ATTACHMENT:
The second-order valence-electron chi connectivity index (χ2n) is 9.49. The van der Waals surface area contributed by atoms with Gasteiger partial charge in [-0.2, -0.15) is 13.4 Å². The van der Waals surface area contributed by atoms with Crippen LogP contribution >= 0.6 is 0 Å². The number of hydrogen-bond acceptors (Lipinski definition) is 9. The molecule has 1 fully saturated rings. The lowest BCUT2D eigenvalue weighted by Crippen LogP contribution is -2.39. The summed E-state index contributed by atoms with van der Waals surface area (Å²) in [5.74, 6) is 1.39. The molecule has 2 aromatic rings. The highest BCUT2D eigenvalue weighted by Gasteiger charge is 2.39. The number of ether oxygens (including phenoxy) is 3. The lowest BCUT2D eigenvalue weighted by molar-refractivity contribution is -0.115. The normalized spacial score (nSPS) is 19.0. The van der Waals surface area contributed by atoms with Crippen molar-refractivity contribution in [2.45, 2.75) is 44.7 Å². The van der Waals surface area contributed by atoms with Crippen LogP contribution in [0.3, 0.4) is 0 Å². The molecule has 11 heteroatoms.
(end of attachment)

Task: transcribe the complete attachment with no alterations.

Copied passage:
The second-order valence-electron chi connectivity index (χ2n) is 9.49. The van der Waals surface area contributed by atoms with Gasteiger partial charge in [-0.2, -0.15) is 13.4 Å². The van der Waals surface area contributed by atoms with Crippen LogP contribution >= 0.6 is 0 Å². The number of hydrogen-bond acceptors (Lipinski definition) is 9. The molecule has 1 fully saturated rings. The lowest BCUT2D eigenvalue weighted by Crippen LogP contribution is -2.39. The summed E-state index contributed by atoms with van der Waals surface area (Å²) in [5.74, 6) is 1.39. The molecule has 2 aromatic rings. The highest BCUT2D eigenvalue weighted by Gasteiger charge is 2.39. The number of ether oxygens (including phenoxy) is 3. The lowest BCUT2D eigenvalue weighted by molar-refractivity contribution is -0.115. The normalized spacial score (nSPS) is 19.0. The van der Waals surface area contributed by atoms with Crippen molar-refractivity contribution in [2.45, 2.75) is 44.7 Å². The van der Waals surface area contributed by atoms with Crippen LogP contribution in [0.3, 0.4) is 0 Å². The molecule has 11 heteroatoms.